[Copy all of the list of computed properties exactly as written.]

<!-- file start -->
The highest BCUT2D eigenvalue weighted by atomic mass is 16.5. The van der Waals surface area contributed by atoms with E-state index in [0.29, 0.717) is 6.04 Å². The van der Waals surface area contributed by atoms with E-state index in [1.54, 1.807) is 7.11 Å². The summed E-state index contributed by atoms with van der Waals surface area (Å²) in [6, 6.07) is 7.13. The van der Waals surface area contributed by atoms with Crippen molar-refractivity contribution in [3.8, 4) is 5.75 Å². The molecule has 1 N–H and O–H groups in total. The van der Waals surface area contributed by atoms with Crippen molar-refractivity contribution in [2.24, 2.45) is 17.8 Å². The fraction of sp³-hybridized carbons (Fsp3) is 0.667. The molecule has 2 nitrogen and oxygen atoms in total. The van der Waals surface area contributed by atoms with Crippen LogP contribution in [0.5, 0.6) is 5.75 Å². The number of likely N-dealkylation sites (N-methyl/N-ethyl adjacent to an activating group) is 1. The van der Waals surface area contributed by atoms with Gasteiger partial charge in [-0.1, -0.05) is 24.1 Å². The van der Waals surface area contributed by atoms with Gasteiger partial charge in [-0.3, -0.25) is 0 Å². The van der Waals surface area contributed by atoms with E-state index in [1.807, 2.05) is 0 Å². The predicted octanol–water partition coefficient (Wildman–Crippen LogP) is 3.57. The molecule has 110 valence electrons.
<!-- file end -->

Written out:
The highest BCUT2D eigenvalue weighted by atomic mass is 16.5. The van der Waals surface area contributed by atoms with E-state index in [0.29, 0.717) is 6.04 Å². The van der Waals surface area contributed by atoms with E-state index in [1.54, 1.807) is 7.11 Å². The summed E-state index contributed by atoms with van der Waals surface area (Å²) in [6, 6.07) is 7.13. The van der Waals surface area contributed by atoms with Crippen molar-refractivity contribution in [3.8, 4) is 5.75 Å². The molecule has 1 N–H and O–H groups in total. The van der Waals surface area contributed by atoms with Crippen molar-refractivity contribution in [2.24, 2.45) is 17.8 Å². The fraction of sp³-hybridized carbons (Fsp3) is 0.667. The molecule has 2 nitrogen and oxygen atoms in total. The van der Waals surface area contributed by atoms with Crippen LogP contribution in [0.5, 0.6) is 5.75 Å². The number of likely N-dealkylation sites (N-methyl/N-ethyl adjacent to an activating group) is 1. The van der Waals surface area contributed by atoms with Gasteiger partial charge in [-0.1, -0.05) is 24.1 Å². The van der Waals surface area contributed by atoms with Gasteiger partial charge in [-0.3, -0.25) is 0 Å². The van der Waals surface area contributed by atoms with E-state index in [1.807, 2.05) is 0 Å². The predicted octanol–water partition coefficient (Wildman–Crippen LogP) is 3.57. The molecule has 110 valence electrons.